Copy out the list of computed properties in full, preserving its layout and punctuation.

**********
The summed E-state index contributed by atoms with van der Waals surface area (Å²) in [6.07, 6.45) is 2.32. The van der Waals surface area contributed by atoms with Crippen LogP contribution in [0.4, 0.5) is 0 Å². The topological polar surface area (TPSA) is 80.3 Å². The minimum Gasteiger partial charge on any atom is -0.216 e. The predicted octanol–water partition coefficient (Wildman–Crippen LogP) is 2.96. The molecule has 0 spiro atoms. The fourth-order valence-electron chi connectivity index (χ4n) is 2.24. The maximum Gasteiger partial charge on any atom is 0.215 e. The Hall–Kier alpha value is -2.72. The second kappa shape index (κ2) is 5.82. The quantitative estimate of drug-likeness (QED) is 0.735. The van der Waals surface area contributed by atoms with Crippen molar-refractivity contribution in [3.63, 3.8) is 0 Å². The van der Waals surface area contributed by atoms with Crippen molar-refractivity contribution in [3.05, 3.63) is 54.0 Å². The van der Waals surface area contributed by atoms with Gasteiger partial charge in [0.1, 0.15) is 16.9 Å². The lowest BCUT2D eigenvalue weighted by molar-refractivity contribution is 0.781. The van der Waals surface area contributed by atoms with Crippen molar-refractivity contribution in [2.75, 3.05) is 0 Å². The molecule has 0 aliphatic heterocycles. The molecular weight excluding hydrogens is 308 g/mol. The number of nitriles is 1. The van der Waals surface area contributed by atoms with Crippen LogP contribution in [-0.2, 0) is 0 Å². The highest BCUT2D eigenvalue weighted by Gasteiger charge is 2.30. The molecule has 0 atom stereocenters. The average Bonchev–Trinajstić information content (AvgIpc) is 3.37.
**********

The summed E-state index contributed by atoms with van der Waals surface area (Å²) in [6.07, 6.45) is 2.32. The van der Waals surface area contributed by atoms with Crippen LogP contribution in [0.4, 0.5) is 0 Å². The topological polar surface area (TPSA) is 80.3 Å². The minimum Gasteiger partial charge on any atom is -0.216 e. The predicted octanol–water partition coefficient (Wildman–Crippen LogP) is 2.96. The molecule has 0 spiro atoms. The fourth-order valence-electron chi connectivity index (χ4n) is 2.24. The maximum Gasteiger partial charge on any atom is 0.215 e. The Hall–Kier alpha value is -2.72. The second kappa shape index (κ2) is 5.82. The quantitative estimate of drug-likeness (QED) is 0.735. The van der Waals surface area contributed by atoms with Crippen molar-refractivity contribution in [3.63, 3.8) is 0 Å². The van der Waals surface area contributed by atoms with Crippen molar-refractivity contribution in [3.05, 3.63) is 54.0 Å². The van der Waals surface area contributed by atoms with Gasteiger partial charge in [0.1, 0.15) is 16.9 Å². The lowest BCUT2D eigenvalue weighted by molar-refractivity contribution is 0.781. The van der Waals surface area contributed by atoms with Crippen molar-refractivity contribution in [2.75, 3.05) is 0 Å². The molecule has 0 aliphatic heterocycles. The molecular weight excluding hydrogens is 308 g/mol. The number of nitriles is 1. The van der Waals surface area contributed by atoms with Crippen LogP contribution in [-0.2, 0) is 0 Å². The highest BCUT2D eigenvalue weighted by Gasteiger charge is 2.30. The molecule has 0 atom stereocenters. The average Bonchev–Trinajstić information content (AvgIpc) is 3.37.